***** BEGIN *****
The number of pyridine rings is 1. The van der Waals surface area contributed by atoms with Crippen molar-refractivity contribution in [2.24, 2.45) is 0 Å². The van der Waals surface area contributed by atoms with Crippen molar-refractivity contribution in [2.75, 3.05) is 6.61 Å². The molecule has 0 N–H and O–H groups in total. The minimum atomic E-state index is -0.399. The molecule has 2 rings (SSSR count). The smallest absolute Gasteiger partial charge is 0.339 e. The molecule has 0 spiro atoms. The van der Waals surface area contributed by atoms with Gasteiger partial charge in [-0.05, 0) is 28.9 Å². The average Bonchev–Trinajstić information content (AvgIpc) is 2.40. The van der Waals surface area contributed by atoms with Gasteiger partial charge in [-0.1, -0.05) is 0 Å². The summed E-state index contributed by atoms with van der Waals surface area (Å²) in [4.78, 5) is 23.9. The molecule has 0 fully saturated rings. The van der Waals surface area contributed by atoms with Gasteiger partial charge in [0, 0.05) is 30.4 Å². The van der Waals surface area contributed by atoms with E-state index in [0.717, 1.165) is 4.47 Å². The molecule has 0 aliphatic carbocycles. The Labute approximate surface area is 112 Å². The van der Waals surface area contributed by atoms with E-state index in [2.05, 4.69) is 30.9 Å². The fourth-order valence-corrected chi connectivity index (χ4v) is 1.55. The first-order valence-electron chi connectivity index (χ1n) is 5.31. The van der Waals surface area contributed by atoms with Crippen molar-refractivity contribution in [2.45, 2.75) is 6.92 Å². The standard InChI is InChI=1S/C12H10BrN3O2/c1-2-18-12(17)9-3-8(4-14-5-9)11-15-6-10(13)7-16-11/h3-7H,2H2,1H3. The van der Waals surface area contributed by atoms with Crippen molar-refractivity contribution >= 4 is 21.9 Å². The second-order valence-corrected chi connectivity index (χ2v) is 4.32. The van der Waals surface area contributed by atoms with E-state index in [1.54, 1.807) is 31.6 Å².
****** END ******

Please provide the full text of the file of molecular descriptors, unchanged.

The number of pyridine rings is 1. The van der Waals surface area contributed by atoms with Crippen molar-refractivity contribution in [2.24, 2.45) is 0 Å². The van der Waals surface area contributed by atoms with Crippen molar-refractivity contribution in [2.75, 3.05) is 6.61 Å². The molecule has 0 N–H and O–H groups in total. The minimum atomic E-state index is -0.399. The molecule has 2 rings (SSSR count). The smallest absolute Gasteiger partial charge is 0.339 e. The molecule has 0 spiro atoms. The van der Waals surface area contributed by atoms with Gasteiger partial charge in [-0.05, 0) is 28.9 Å². The average Bonchev–Trinajstić information content (AvgIpc) is 2.40. The van der Waals surface area contributed by atoms with Gasteiger partial charge in [-0.1, -0.05) is 0 Å². The summed E-state index contributed by atoms with van der Waals surface area (Å²) in [4.78, 5) is 23.9. The molecule has 0 fully saturated rings. The van der Waals surface area contributed by atoms with Gasteiger partial charge in [0, 0.05) is 30.4 Å². The van der Waals surface area contributed by atoms with E-state index in [0.717, 1.165) is 4.47 Å². The molecule has 0 aliphatic carbocycles. The Labute approximate surface area is 112 Å². The van der Waals surface area contributed by atoms with E-state index in [2.05, 4.69) is 30.9 Å². The fourth-order valence-corrected chi connectivity index (χ4v) is 1.55. The first-order valence-electron chi connectivity index (χ1n) is 5.31. The van der Waals surface area contributed by atoms with Crippen molar-refractivity contribution in [2.45, 2.75) is 6.92 Å². The standard InChI is InChI=1S/C12H10BrN3O2/c1-2-18-12(17)9-3-8(4-14-5-9)11-15-6-10(13)7-16-11/h3-7H,2H2,1H3. The van der Waals surface area contributed by atoms with Crippen molar-refractivity contribution >= 4 is 21.9 Å². The second-order valence-corrected chi connectivity index (χ2v) is 4.32. The van der Waals surface area contributed by atoms with E-state index in [1.54, 1.807) is 31.6 Å².